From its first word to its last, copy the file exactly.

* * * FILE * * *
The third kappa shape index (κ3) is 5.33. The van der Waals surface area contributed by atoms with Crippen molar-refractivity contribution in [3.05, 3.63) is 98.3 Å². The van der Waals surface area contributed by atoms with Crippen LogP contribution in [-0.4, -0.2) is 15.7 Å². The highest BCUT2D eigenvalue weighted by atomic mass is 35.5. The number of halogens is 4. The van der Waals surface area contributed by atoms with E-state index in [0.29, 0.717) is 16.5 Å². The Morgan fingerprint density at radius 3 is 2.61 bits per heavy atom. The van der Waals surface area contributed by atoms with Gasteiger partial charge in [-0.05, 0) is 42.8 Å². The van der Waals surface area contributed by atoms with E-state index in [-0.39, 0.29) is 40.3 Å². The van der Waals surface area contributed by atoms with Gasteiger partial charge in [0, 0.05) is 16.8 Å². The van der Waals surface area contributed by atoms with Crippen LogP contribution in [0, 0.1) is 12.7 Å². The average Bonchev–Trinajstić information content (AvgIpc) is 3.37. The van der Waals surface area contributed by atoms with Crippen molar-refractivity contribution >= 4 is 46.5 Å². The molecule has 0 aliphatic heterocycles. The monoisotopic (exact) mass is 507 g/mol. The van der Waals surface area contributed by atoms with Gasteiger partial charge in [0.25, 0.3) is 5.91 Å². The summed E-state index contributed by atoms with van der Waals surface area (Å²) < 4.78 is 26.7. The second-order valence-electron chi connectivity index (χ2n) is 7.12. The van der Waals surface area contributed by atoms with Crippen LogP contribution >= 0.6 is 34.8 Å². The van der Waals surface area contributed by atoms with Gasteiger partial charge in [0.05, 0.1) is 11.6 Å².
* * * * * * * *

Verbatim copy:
The third kappa shape index (κ3) is 5.33. The van der Waals surface area contributed by atoms with Crippen molar-refractivity contribution in [3.05, 3.63) is 98.3 Å². The van der Waals surface area contributed by atoms with Crippen LogP contribution in [-0.4, -0.2) is 15.7 Å². The highest BCUT2D eigenvalue weighted by atomic mass is 35.5. The number of halogens is 4. The van der Waals surface area contributed by atoms with E-state index in [0.29, 0.717) is 16.5 Å². The Morgan fingerprint density at radius 3 is 2.61 bits per heavy atom. The van der Waals surface area contributed by atoms with Gasteiger partial charge in [-0.05, 0) is 42.8 Å². The van der Waals surface area contributed by atoms with E-state index in [-0.39, 0.29) is 40.3 Å². The van der Waals surface area contributed by atoms with Gasteiger partial charge in [0, 0.05) is 16.8 Å². The van der Waals surface area contributed by atoms with Crippen LogP contribution in [0, 0.1) is 12.7 Å². The average Bonchev–Trinajstić information content (AvgIpc) is 3.37. The van der Waals surface area contributed by atoms with Crippen molar-refractivity contribution >= 4 is 46.5 Å². The molecule has 0 aliphatic heterocycles. The monoisotopic (exact) mass is 507 g/mol. The van der Waals surface area contributed by atoms with Gasteiger partial charge in [0.25, 0.3) is 5.91 Å². The summed E-state index contributed by atoms with van der Waals surface area (Å²) < 4.78 is 26.7. The second-order valence-electron chi connectivity index (χ2n) is 7.12. The van der Waals surface area contributed by atoms with Crippen LogP contribution >= 0.6 is 34.8 Å². The van der Waals surface area contributed by atoms with Gasteiger partial charge in [0.05, 0.1) is 11.6 Å².